Rome Travel Guide

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Wednesday, May 31, 2023

Monte Gennaro - "Rome's mountain" and a favorite hike

The view (away from Rome) from Monte Gennaro's decorated peak
(that's the base of the mountain-top cross at left).

Maybe not so much the season, as dreams of the season - one of our favorite hikes - and this is a real one, not a cushy one. Up "Rome's mountain" (though bearing the name of Naples's patron saint), the tallest mountain one can see from the city, Monte Gennaro, in the Lucretili range to the northeast of Rome. Yes, you can see it from the Gianicolo, and many other high spots in Rome.

There are marked trails up to the peak from many different directions, and we've tried them all. One of our favorites is one filled with "tornanti" or switchbacks (a switchback is also called "lo zigzag"), 25 in fact - they are even numbered. 

The starting point for parking - roads beyond
this are impassible with our vehicle. The
twin hilltop towns of Palombara Sabina 
(it would be quite a hike if one started from the town)
and Montecelio (far left) are in the background. The scooter
is our latest--a 2019 Honda Forza 300. 

The trail starts under a defunct funicular. Trail guides say its start is the town of Palombara Sabina (don't try to find a place to stay overnight there; we did, with no luck), but the trail's real start is up a rural road (yeah, we ran into farm dogs biting at our scooter heels on these roads) a few miles from the town itself.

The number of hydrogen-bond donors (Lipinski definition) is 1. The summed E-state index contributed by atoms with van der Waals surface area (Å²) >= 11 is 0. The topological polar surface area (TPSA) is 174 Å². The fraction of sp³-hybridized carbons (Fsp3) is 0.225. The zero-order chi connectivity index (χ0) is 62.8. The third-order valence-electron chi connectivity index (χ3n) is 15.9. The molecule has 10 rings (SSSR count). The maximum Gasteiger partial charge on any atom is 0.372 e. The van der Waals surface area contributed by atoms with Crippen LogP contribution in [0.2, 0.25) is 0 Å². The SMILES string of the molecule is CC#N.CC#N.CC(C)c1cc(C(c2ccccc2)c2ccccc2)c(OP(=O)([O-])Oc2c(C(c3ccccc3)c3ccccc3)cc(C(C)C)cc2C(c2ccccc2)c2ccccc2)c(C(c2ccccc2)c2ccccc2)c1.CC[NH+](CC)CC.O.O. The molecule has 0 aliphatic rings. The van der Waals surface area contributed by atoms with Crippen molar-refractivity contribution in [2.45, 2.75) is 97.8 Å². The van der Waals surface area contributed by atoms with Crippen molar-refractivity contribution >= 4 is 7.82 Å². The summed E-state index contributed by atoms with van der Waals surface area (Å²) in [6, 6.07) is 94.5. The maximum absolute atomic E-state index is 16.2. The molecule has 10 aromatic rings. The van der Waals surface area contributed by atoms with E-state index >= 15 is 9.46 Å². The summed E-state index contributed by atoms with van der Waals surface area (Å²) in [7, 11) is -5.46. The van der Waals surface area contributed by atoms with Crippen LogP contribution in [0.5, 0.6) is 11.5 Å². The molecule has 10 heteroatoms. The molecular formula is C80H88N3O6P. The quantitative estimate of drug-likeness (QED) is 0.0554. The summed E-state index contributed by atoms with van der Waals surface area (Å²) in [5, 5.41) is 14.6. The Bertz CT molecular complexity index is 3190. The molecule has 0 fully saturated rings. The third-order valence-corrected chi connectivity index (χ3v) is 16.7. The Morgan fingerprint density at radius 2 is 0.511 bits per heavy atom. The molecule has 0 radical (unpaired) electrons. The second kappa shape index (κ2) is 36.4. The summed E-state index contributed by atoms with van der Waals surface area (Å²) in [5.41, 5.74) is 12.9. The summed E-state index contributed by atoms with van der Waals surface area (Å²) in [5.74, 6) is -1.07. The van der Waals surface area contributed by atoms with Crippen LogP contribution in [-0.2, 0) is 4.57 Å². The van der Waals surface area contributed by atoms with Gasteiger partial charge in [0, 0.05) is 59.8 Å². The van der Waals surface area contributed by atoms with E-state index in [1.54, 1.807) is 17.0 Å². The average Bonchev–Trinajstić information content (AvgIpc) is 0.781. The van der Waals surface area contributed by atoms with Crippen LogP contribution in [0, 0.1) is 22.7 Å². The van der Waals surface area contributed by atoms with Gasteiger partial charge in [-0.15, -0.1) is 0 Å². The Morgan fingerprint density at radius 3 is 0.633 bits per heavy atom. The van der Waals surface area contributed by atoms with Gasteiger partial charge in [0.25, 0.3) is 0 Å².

The defunct funicular (and its path up the first shoulder of the mountain.

Left, a close-up of the funicular "basket." 
Can you imagine stepping into 
one of these (they don't stop) 
and riding up that way? 
We have been on one like it,
in Gubbio, Umbria.

Shortly after the beginning of the trail one encounters a diorama set-up in the woods (photo below). We had seen it before, though it changes from time to time, and we took a closer look this day. 

Below the sign that includes "shame on you," is a turquoise globe,
wrapped like a baby (or patient), hooked up to a heart monitor.

We're not sure what the large underwear on Ken and Barbie mean, but the larger diorama is a critique of inaction over climate change. The lettered signs in the diorama read:

"It was the most beautiful planet of the universe; shame on you" and "Suicide" and, on the far left, with figurines of a creche, "Hope."

From a saddle (yes, the Italians use the word too, "sella"), one can see the path to a tower (right) - we've never bothered to go there, because it's private and the 'path' is a road. The trail marker has estimated hours to the destination, not the distance.

There are some "ruins"  where the funicular ended and a hotel was located. There are also way too many cell towers:

One can take a small loop starting at this point (and get lost, but not very lost, except if it's foggy at the top - believe me, we've done it all). 

Here's AllTrails view of the mostly up-and-back trail, with its great switchbacks:

We often run into a few people at the top. This day it was 2 trail runners (!!). They asked to have their photo taken with us, shocked at finding Americans on the peak, and then ran their merry way down the rocky summit.

The smaller peak with the tower is visible in the distance.
The two trail runners had an intense discussion below us about
their favorite power bars.

And the gorgeous woods the switchbacks wind through, as we finish the journey:


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